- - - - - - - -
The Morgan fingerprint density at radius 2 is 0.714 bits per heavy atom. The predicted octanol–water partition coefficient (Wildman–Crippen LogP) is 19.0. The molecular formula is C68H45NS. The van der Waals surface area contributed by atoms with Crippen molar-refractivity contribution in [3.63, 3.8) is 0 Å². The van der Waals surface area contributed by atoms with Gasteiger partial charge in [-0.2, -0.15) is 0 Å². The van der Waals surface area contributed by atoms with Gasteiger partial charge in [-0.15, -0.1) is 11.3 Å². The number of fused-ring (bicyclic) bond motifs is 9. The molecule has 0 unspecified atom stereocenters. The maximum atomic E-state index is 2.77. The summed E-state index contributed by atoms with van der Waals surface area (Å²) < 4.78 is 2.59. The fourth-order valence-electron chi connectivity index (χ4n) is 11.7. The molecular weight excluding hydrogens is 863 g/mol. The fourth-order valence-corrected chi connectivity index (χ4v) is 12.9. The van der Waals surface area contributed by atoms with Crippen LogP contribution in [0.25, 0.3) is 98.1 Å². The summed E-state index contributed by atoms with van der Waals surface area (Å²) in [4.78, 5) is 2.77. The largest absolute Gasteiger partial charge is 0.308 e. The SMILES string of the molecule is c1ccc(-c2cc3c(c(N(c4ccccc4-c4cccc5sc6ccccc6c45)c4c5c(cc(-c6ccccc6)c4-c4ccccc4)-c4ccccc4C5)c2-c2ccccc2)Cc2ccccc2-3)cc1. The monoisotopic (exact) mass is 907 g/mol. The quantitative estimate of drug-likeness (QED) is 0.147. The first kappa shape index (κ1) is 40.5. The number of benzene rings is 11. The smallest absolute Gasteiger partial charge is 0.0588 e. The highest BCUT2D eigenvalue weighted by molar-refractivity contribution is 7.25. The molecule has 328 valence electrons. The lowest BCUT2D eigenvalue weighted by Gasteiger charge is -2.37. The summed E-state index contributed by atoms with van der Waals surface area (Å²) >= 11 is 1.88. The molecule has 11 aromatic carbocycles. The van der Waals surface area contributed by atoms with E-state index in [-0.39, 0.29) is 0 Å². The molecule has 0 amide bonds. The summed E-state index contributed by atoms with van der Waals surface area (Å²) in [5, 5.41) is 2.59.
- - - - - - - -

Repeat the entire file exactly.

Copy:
The Morgan fingerprint density at radius 2 is 0.714 bits per heavy atom. The predicted octanol–water partition coefficient (Wildman–Crippen LogP) is 19.0. The molecular formula is C68H45NS. The van der Waals surface area contributed by atoms with Crippen molar-refractivity contribution in [3.63, 3.8) is 0 Å². The van der Waals surface area contributed by atoms with Gasteiger partial charge in [-0.2, -0.15) is 0 Å². The van der Waals surface area contributed by atoms with Gasteiger partial charge in [-0.15, -0.1) is 11.3 Å². The number of fused-ring (bicyclic) bond motifs is 9. The molecule has 0 unspecified atom stereocenters. The maximum atomic E-state index is 2.77. The summed E-state index contributed by atoms with van der Waals surface area (Å²) < 4.78 is 2.59. The fourth-order valence-electron chi connectivity index (χ4n) is 11.7. The molecular weight excluding hydrogens is 863 g/mol. The fourth-order valence-corrected chi connectivity index (χ4v) is 12.9. The van der Waals surface area contributed by atoms with Crippen LogP contribution in [0.25, 0.3) is 98.1 Å². The summed E-state index contributed by atoms with van der Waals surface area (Å²) in [4.78, 5) is 2.77. The largest absolute Gasteiger partial charge is 0.308 e. The SMILES string of the molecule is c1ccc(-c2cc3c(c(N(c4ccccc4-c4cccc5sc6ccccc6c45)c4c5c(cc(-c6ccccc6)c4-c4ccccc4)-c4ccccc4C5)c2-c2ccccc2)Cc2ccccc2-3)cc1. The monoisotopic (exact) mass is 907 g/mol. The quantitative estimate of drug-likeness (QED) is 0.147. The first kappa shape index (κ1) is 40.5. The number of benzene rings is 11. The smallest absolute Gasteiger partial charge is 0.0588 e. The highest BCUT2D eigenvalue weighted by molar-refractivity contribution is 7.25. The molecule has 328 valence electrons. The lowest BCUT2D eigenvalue weighted by Gasteiger charge is -2.37. The summed E-state index contributed by atoms with van der Waals surface area (Å²) >= 11 is 1.88. The molecule has 11 aromatic carbocycles. The van der Waals surface area contributed by atoms with E-state index in [-0.39, 0.29) is 0 Å². The molecule has 0 amide bonds. The summed E-state index contributed by atoms with van der Waals surface area (Å²) in [5, 5.41) is 2.59.